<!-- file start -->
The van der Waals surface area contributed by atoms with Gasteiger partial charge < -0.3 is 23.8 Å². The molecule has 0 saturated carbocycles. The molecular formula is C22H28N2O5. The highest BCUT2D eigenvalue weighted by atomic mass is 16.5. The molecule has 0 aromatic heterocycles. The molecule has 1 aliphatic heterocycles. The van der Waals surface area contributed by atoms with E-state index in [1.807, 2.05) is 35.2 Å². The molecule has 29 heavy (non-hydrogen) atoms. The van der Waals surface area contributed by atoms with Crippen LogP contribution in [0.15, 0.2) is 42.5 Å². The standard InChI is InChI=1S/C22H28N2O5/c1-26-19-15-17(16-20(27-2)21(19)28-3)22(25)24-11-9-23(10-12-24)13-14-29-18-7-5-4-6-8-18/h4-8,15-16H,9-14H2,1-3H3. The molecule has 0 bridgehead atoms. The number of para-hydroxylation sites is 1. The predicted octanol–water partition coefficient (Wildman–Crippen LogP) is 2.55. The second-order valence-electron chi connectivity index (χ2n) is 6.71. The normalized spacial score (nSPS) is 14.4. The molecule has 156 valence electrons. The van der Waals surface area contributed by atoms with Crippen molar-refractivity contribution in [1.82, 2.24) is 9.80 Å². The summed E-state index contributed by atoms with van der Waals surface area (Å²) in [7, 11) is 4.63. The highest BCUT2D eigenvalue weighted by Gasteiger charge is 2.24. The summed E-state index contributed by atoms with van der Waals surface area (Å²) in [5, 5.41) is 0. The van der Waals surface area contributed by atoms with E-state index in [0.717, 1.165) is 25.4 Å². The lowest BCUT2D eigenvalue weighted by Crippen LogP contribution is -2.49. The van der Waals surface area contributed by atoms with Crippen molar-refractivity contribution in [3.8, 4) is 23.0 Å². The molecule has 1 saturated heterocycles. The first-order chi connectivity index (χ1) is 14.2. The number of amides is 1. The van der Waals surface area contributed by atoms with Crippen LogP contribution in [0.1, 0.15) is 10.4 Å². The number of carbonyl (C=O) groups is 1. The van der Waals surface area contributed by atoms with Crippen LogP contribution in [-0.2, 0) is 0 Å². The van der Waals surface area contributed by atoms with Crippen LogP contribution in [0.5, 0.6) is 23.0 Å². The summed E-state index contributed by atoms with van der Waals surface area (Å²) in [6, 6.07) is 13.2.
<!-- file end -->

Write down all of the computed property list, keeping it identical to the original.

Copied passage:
The van der Waals surface area contributed by atoms with Gasteiger partial charge < -0.3 is 23.8 Å². The molecule has 0 saturated carbocycles. The molecular formula is C22H28N2O5. The highest BCUT2D eigenvalue weighted by atomic mass is 16.5. The molecule has 0 aromatic heterocycles. The molecule has 1 aliphatic heterocycles. The van der Waals surface area contributed by atoms with E-state index in [1.807, 2.05) is 35.2 Å². The molecule has 29 heavy (non-hydrogen) atoms. The van der Waals surface area contributed by atoms with Crippen LogP contribution in [0.15, 0.2) is 42.5 Å². The standard InChI is InChI=1S/C22H28N2O5/c1-26-19-15-17(16-20(27-2)21(19)28-3)22(25)24-11-9-23(10-12-24)13-14-29-18-7-5-4-6-8-18/h4-8,15-16H,9-14H2,1-3H3. The molecule has 0 bridgehead atoms. The number of para-hydroxylation sites is 1. The predicted octanol–water partition coefficient (Wildman–Crippen LogP) is 2.55. The second-order valence-electron chi connectivity index (χ2n) is 6.71. The normalized spacial score (nSPS) is 14.4. The molecule has 156 valence electrons. The van der Waals surface area contributed by atoms with Crippen molar-refractivity contribution in [1.82, 2.24) is 9.80 Å². The summed E-state index contributed by atoms with van der Waals surface area (Å²) in [7, 11) is 4.63. The highest BCUT2D eigenvalue weighted by Gasteiger charge is 2.24. The summed E-state index contributed by atoms with van der Waals surface area (Å²) in [5, 5.41) is 0. The van der Waals surface area contributed by atoms with E-state index in [0.717, 1.165) is 25.4 Å². The lowest BCUT2D eigenvalue weighted by Crippen LogP contribution is -2.49. The van der Waals surface area contributed by atoms with Crippen molar-refractivity contribution in [3.8, 4) is 23.0 Å². The molecule has 1 saturated heterocycles. The first-order chi connectivity index (χ1) is 14.2. The number of amides is 1. The van der Waals surface area contributed by atoms with Crippen LogP contribution in [0.1, 0.15) is 10.4 Å². The number of carbonyl (C=O) groups is 1. The van der Waals surface area contributed by atoms with Crippen LogP contribution in [-0.2, 0) is 0 Å². The van der Waals surface area contributed by atoms with Crippen LogP contribution in [0.5, 0.6) is 23.0 Å². The summed E-state index contributed by atoms with van der Waals surface area (Å²) in [6, 6.07) is 13.2.